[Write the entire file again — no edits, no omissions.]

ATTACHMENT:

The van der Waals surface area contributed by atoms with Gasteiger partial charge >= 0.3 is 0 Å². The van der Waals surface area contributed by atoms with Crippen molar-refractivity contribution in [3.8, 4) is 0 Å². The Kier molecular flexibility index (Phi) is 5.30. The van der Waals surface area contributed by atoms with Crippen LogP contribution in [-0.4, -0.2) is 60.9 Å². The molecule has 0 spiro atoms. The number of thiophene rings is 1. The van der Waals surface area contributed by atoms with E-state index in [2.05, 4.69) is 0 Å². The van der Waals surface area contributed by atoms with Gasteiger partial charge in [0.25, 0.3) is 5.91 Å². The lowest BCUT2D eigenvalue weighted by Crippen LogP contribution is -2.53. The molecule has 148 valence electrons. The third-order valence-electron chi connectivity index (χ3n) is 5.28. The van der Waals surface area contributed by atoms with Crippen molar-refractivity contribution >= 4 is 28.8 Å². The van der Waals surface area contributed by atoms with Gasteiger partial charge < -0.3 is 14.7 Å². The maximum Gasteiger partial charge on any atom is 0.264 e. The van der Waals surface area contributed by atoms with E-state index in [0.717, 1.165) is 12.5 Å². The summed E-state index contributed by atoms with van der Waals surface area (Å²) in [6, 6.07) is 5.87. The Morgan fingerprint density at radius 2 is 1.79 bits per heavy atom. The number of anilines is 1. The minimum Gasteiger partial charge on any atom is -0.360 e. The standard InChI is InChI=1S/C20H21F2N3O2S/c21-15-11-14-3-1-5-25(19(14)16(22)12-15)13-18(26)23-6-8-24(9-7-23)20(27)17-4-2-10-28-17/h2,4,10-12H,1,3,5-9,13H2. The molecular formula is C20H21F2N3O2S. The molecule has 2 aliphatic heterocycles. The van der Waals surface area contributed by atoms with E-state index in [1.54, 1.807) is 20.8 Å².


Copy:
The van der Waals surface area contributed by atoms with Gasteiger partial charge >= 0.3 is 0 Å². The van der Waals surface area contributed by atoms with Crippen molar-refractivity contribution in [3.8, 4) is 0 Å². The Kier molecular flexibility index (Phi) is 5.30. The van der Waals surface area contributed by atoms with Crippen LogP contribution in [-0.4, -0.2) is 60.9 Å². The molecule has 0 spiro atoms. The number of thiophene rings is 1. The van der Waals surface area contributed by atoms with E-state index in [2.05, 4.69) is 0 Å². The van der Waals surface area contributed by atoms with Gasteiger partial charge in [0.25, 0.3) is 5.91 Å². The lowest BCUT2D eigenvalue weighted by Crippen LogP contribution is -2.53. The molecule has 148 valence electrons. The third-order valence-electron chi connectivity index (χ3n) is 5.28. The van der Waals surface area contributed by atoms with Crippen molar-refractivity contribution >= 4 is 28.8 Å². The van der Waals surface area contributed by atoms with Gasteiger partial charge < -0.3 is 14.7 Å². The maximum Gasteiger partial charge on any atom is 0.264 e. The van der Waals surface area contributed by atoms with E-state index in [0.717, 1.165) is 12.5 Å². The summed E-state index contributed by atoms with van der Waals surface area (Å²) in [6, 6.07) is 5.87. The Morgan fingerprint density at radius 2 is 1.79 bits per heavy atom. The number of anilines is 1. The minimum Gasteiger partial charge on any atom is -0.360 e. The standard InChI is InChI=1S/C20H21F2N3O2S/c21-15-11-14-3-1-5-25(19(14)16(22)12-15)13-18(26)23-6-8-24(9-7-23)20(27)17-4-2-10-28-17/h2,4,10-12H,1,3,5-9,13H2. The molecular formula is C20H21F2N3O2S. The molecule has 2 aliphatic heterocycles. The van der Waals surface area contributed by atoms with E-state index in [1.54, 1.807) is 20.8 Å².